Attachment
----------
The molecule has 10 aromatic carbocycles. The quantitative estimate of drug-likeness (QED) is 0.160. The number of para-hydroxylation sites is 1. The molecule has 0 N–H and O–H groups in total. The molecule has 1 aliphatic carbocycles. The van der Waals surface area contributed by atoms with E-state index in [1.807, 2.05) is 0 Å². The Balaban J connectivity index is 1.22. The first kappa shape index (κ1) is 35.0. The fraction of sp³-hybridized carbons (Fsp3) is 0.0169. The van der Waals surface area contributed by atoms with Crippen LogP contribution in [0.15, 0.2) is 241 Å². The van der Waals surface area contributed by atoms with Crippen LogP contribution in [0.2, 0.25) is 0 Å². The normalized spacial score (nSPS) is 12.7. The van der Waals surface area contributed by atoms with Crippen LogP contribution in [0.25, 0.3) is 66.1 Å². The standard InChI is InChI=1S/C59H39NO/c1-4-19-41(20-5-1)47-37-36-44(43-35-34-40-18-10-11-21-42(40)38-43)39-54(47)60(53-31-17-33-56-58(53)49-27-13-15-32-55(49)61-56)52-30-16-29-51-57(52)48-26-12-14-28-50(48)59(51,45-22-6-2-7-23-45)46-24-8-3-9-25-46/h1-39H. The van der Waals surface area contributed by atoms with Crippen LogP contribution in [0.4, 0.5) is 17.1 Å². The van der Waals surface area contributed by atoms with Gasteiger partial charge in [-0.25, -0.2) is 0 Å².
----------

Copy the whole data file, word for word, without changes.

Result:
The molecule has 10 aromatic carbocycles. The quantitative estimate of drug-likeness (QED) is 0.160. The number of para-hydroxylation sites is 1. The molecule has 0 N–H and O–H groups in total. The molecule has 1 aliphatic carbocycles. The van der Waals surface area contributed by atoms with E-state index in [1.807, 2.05) is 0 Å². The Balaban J connectivity index is 1.22. The first kappa shape index (κ1) is 35.0. The fraction of sp³-hybridized carbons (Fsp3) is 0.0169. The van der Waals surface area contributed by atoms with Crippen LogP contribution in [0.15, 0.2) is 241 Å². The van der Waals surface area contributed by atoms with Crippen LogP contribution in [0.2, 0.25) is 0 Å². The normalized spacial score (nSPS) is 12.7. The van der Waals surface area contributed by atoms with Crippen LogP contribution in [0.25, 0.3) is 66.1 Å². The standard InChI is InChI=1S/C59H39NO/c1-4-19-41(20-5-1)47-37-36-44(43-35-34-40-18-10-11-21-42(40)38-43)39-54(47)60(53-31-17-33-56-58(53)49-27-13-15-32-55(49)61-56)52-30-16-29-51-57(52)48-26-12-14-28-50(48)59(51,45-22-6-2-7-23-45)46-24-8-3-9-25-46/h1-39H. The van der Waals surface area contributed by atoms with Crippen LogP contribution in [0.4, 0.5) is 17.1 Å². The van der Waals surface area contributed by atoms with Gasteiger partial charge in [-0.25, -0.2) is 0 Å².